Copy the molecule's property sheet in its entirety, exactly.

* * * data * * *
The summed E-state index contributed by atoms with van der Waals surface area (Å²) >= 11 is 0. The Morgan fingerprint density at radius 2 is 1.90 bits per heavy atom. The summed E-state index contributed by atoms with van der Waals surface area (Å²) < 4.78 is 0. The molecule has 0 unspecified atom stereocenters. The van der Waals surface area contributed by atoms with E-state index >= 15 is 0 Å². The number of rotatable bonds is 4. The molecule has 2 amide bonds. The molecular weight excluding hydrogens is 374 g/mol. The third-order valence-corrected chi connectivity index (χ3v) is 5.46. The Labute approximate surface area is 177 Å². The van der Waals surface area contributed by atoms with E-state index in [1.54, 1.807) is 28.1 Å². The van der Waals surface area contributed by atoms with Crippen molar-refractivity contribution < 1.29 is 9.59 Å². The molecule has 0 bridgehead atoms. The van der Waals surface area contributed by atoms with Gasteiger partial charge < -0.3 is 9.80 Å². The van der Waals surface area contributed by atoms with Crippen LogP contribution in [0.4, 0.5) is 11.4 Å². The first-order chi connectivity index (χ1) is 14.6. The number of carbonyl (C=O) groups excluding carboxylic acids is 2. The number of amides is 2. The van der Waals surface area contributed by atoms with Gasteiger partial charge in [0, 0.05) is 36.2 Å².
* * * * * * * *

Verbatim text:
The summed E-state index contributed by atoms with van der Waals surface area (Å²) >= 11 is 0. The Morgan fingerprint density at radius 2 is 1.90 bits per heavy atom. The summed E-state index contributed by atoms with van der Waals surface area (Å²) < 4.78 is 0. The molecule has 0 unspecified atom stereocenters. The van der Waals surface area contributed by atoms with E-state index >= 15 is 0 Å². The number of rotatable bonds is 4. The molecule has 2 amide bonds. The molecular weight excluding hydrogens is 374 g/mol. The third-order valence-corrected chi connectivity index (χ3v) is 5.46. The Labute approximate surface area is 177 Å². The van der Waals surface area contributed by atoms with E-state index in [1.54, 1.807) is 28.1 Å². The van der Waals surface area contributed by atoms with Crippen molar-refractivity contribution < 1.29 is 9.59 Å². The molecule has 0 bridgehead atoms. The van der Waals surface area contributed by atoms with Gasteiger partial charge < -0.3 is 9.80 Å². The van der Waals surface area contributed by atoms with Crippen LogP contribution in [0.4, 0.5) is 11.4 Å². The first-order chi connectivity index (χ1) is 14.6. The number of carbonyl (C=O) groups excluding carboxylic acids is 2. The number of amides is 2. The van der Waals surface area contributed by atoms with Gasteiger partial charge in [0, 0.05) is 36.2 Å².